This page explains all about disabled access Madrid. The city is not totally geared up for disabled access, but things are improving fast. This page will answer any questions you may have about where you can and cannot access if you have limited mobility. You'll see contact information for some of the best organisations to ask for further assistance. The good thing is that most tourist attractions now have disabled access and wheelchair rental.
The underground metro system in Madrid has about 50% of its stops made suitable for wheelchair access. Although, most of these are not in the heart of the city. The metro map that you can get from each metro station, or tourist information offices, clearly shows which stations have lifts and disabled access.
The main tourist information office is in Plaza Mayor.
Centro de Turismo Plaza Mayor
Plaza Mayor, 27
28012 Madrid, España.
Metro: Sol (Red Line, L2) plus 10 minutes walk
There is a specialist taxi company that caters for disabled access in Madrid. They are called Eurotaxi and you can call and book a taxi 24 hours a day on the following numbers:
Tel: +34 91 547 8200
They have wheelchair ramps, and spacious interiors so that there's room for you and your luggage.
The Madrid EMT bus service does cater to disabled people. Do be aware that to stop the bus you have to flag it down. If you are planning to travel on the bus and you have a wheelchair, be prepared for the buses to be full. If you can't get on the first one, another will normally be along within 15 minutes.
These suburban trains are part of the national RENFE train company, and operate within the community of Madrid. They have a company policy to accommodate disabled travellers.
The main concern you will have while moving from A to B around the centre of Madrid, is the sheer volume of people. However, the streets are fairly level, and ramps are situated at most crossings. Every crossing has a beeping device to let you know when to cross, and unlike other places I've been in Spain, so far it seems that drivers do actually stop at zebra crossings to let you cross.
There's a lack of public toilets generally in Madrid. So the answer is to pop into a bar. Not all bars will have disabled access toilets, and as of yet, no definitive list is available. I would recommend looking out for international chains of fast food restaurants, as they are equipped to a worldwide standard in terms of their facilities.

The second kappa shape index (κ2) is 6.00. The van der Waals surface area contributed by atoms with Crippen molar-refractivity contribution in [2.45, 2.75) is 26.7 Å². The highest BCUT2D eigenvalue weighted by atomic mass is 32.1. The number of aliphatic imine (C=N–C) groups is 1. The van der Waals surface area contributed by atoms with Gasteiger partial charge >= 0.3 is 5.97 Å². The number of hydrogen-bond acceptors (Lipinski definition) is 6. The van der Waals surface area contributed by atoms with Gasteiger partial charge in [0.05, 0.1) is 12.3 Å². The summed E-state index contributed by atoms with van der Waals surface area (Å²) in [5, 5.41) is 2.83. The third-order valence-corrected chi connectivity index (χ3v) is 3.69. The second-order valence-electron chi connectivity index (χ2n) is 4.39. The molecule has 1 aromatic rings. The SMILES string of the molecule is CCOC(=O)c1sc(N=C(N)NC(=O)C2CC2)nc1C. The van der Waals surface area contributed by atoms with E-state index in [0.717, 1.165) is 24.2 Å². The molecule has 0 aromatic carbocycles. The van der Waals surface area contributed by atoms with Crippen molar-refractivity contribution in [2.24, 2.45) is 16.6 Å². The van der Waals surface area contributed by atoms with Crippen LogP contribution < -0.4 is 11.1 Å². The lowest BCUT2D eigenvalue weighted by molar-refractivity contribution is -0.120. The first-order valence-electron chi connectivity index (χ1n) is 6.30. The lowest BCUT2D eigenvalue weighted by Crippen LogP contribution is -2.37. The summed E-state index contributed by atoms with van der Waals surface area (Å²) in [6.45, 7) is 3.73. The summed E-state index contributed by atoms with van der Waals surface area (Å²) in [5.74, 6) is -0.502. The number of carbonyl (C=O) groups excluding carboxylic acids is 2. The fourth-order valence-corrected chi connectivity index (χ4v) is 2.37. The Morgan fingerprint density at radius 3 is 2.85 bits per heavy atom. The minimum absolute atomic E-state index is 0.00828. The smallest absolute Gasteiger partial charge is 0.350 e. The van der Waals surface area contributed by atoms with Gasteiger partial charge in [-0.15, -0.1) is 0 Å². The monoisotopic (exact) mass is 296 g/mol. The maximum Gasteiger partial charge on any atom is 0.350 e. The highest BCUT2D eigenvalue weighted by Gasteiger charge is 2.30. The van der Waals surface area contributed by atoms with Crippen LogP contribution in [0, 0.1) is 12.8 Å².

Although the public transport system isn't totally geared up for limited mobility access, you can usually get a bus and you can always hire a taxi. Most of Madrid's main attractions have disabled access, and they also offer the facility of hiring wheelchairs. For ease, each of our articles about attractions and things to do in Madrid, will also tell you if that particular attraction has disabled access.
If you want to hire or buy a wheelchair during your stay in Madrid, then you can contact the following company.
Calle de Toledo, 60
28005 Madrid, España.
Tel: +34 91 365 3836
Website for further information on renting a wheelchair
Metro: La Latina (Red Line, L2) or (Green Line, L5)
Parking: Plaza de la Cebada
ONCE (pronounced "Onthay") is the Spanish national organisation for the disabled. If after reading this page, you have any questions about disabled access in Madrid, the ONCE office should be able to help you. Their contact details are below:
Sebastián Herrera, 15
28012 Madrid, España.
This site is mostly in Spanish, with the English part still under construction.
Metro: Embajadores (Yellow Line, L3) There is no disabled access at this station.
Opening hours: 08:00 - 14:00 and 16:00 - 18.00
For information in Spanish about disabled access in cities all over Spain, visit the official site of the disabled association:
Official Disabled Association in Madrid
Some travellers have informed me that they were able to get a little information about disabled access in Madrid from the British Consulate. Although what they can tell you is also what you can find on this page. They can be reached by phone on Tel: +34 91 714 6300.
This page has told you about who to ask for help if you want to know more about disabled access in Madrid. There are useful tips on where to hire a wheelchair, and a link to a metro map that tells you exactly where you can get on and off the metro in a wheelchair. Metro stops offering lift access.
A good way to get around the city for the disabled, is to hire a taxi.